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2-11-05 - 6:45 AM and Capt. Mike already has the boat ready to go!
Randy Cochran is EXCITED but FREEZING!

Ice Berg Patrol duties are easy this morning...not much ice hanging around the harbor.

Now that we're clear of the ice flows, Capt. Mike opens up the throttle - the wind chill must have been below zero.
Sunrise over Lake Michigan.

2-11-05 - Screamin' Minnow brings in the MOST TROUT! MP defends his "Dinker King Title" while Randy boats a HOG - we're both in debt to Capt. Mike.

Waters Fished: Lake Michigan (Wisconsin Waters)
Fish Caught: at least 30 landed, probably over 50 on
Outing Date: 2-11-05
Weather: Sunny
Air Temp: mid-teens rising to 30's
Water Temp: varied from 31F to 43F
Water Level: Normal
Water Color: Blue, visibility at least 6'
Fish Species: Brown Trout
Pattern Fished: various stickbaits, crankbaits, spoons etc.
Pattern Color: having a variety in the water was key
Fishing Quality: PHENOMENAL, if not downright INSANE! YOU MUST TRY THIS!

All it took was 2 emails to set this trip up; the first being an invite from Capt. Mike Richow (Screamin' Minnow Charters) to join him on the water this winter, and the 2nd was to pick the date. This isn't the first time out with Mike; if you don't remember, read 1-10-04 as a starter. Capt. Mike has NEVER asked me to "push his service" - he's just not that kind of guy. By the same token, you know that when I find a real gem, I blabber it here! The coolest part perhaps is that Capt. Mike is all about teaching other boaters how to do it, so if you have a boat and you'd like to be on the water this time of year, you need to get out with him!

If you can't figure out from the headline, an invite from Capt. Mike is NOT an invite you turn down. Never. Call in Dead if you have to. Mike mentioned that there was room on the boat for a third on our Friday AM trip - who do I know who likes to fish and doesn't work on weekdays (unless he wants to)? Randy Cochran. I didn't invite Randy along so much as subtly imply that his attendance was mandatory ;) My email may have read something like "You're meeting us at 6:30 AM. Here's directions."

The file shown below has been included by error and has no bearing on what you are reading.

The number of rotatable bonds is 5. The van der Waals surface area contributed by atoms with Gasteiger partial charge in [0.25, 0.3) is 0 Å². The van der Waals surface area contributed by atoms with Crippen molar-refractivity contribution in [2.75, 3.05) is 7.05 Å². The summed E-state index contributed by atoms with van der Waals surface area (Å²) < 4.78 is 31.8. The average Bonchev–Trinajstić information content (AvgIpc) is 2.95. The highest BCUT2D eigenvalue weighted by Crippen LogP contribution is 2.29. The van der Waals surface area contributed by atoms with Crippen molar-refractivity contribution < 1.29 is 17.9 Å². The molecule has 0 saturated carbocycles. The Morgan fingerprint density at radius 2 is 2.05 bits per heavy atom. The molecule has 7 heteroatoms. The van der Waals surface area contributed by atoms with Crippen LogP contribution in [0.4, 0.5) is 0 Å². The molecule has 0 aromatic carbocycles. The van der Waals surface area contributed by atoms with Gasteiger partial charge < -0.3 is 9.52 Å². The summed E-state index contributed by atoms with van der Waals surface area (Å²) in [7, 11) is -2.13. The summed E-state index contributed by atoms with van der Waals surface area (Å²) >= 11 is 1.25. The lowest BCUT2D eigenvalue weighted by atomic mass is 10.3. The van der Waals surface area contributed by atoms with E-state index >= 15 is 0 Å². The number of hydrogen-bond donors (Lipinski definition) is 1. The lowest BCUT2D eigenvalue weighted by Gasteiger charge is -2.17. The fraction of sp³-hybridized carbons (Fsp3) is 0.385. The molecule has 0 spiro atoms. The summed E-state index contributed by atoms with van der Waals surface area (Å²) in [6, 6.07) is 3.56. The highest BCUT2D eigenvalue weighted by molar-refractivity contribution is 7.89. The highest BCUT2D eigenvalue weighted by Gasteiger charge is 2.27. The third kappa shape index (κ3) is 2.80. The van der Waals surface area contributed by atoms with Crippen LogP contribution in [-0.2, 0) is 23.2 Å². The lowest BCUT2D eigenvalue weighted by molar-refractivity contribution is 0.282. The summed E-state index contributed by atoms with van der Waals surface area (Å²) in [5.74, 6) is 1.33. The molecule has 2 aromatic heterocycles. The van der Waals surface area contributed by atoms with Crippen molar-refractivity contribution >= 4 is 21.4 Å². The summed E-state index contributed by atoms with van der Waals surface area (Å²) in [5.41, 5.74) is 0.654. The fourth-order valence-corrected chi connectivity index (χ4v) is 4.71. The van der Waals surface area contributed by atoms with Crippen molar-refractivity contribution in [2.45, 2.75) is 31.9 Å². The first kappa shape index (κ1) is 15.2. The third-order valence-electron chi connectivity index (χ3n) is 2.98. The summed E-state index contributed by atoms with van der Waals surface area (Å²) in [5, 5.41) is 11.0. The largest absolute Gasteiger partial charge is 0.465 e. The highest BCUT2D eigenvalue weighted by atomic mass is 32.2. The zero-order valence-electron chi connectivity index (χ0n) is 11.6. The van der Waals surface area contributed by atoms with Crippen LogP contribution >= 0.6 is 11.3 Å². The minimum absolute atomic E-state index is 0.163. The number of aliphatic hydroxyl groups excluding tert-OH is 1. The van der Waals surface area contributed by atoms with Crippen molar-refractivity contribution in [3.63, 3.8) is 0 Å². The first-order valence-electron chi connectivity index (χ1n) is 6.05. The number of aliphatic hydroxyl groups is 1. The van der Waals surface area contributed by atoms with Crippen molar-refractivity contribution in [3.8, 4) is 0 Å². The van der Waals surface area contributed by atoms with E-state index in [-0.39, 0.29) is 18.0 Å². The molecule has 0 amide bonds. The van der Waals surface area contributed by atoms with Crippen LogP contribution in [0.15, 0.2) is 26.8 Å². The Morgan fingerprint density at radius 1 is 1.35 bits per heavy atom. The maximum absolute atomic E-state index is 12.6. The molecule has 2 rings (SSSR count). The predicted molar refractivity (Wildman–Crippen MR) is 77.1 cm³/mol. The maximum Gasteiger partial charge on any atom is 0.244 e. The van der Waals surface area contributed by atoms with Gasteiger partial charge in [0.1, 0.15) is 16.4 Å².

Of course, Friday morning was a wintery mix of sleet on the roads heading east from Lake Como - despite driving like a madman I made it safely to the launch around 6:45 AM. After first confusing a pair of guys on the launch as being Randy and Mike, I parked, got out and found Randy bundled up and shivering, waiting at the launch looking kinda lost. Meanwhile Capt. Mike was in the boat, in the water, anxiously awaiting us for departure!

Nothing else can really be written here that truly conveys the experience of getting out on the water before dawn in February in Wisconsin; ice covers the rods, your beard, everything. As you leave the harbor, at least one member of the party must ride the bow on Iceberg Patrol. With a 40 MPH boat ride to the fishing grounds, the windchill can easily be well below zero. As dawn approached, Mike rigged up mini planers with crankbaits and stickbaits on the starboard side while instructing me on the same riggin for port. In minutes we had 8 boards out in the V style, with baits running at depths of 18" to 8'

Sunrise breaks over the water at the horizon, and by then the browns (averaging 5-10lbs.) are biting like they're starved. As the sun first hits the boat, a wave of winter warmth (or perhaps the constant adrenaline rush from fish after fish) lets you know the personal sacrifice of comfort is more than worth it. Not quite the "all hell broke loose" scenario, but basically for most of the morning we had consistent action, at least a few hits on every pass. I did notice that despite being "rigged" identically, starboard seemed to just be working better. It's that pro experience that Capt. Mike brings - at least that's my guess. Basically, I'll let the pictures and video do the talking for a while....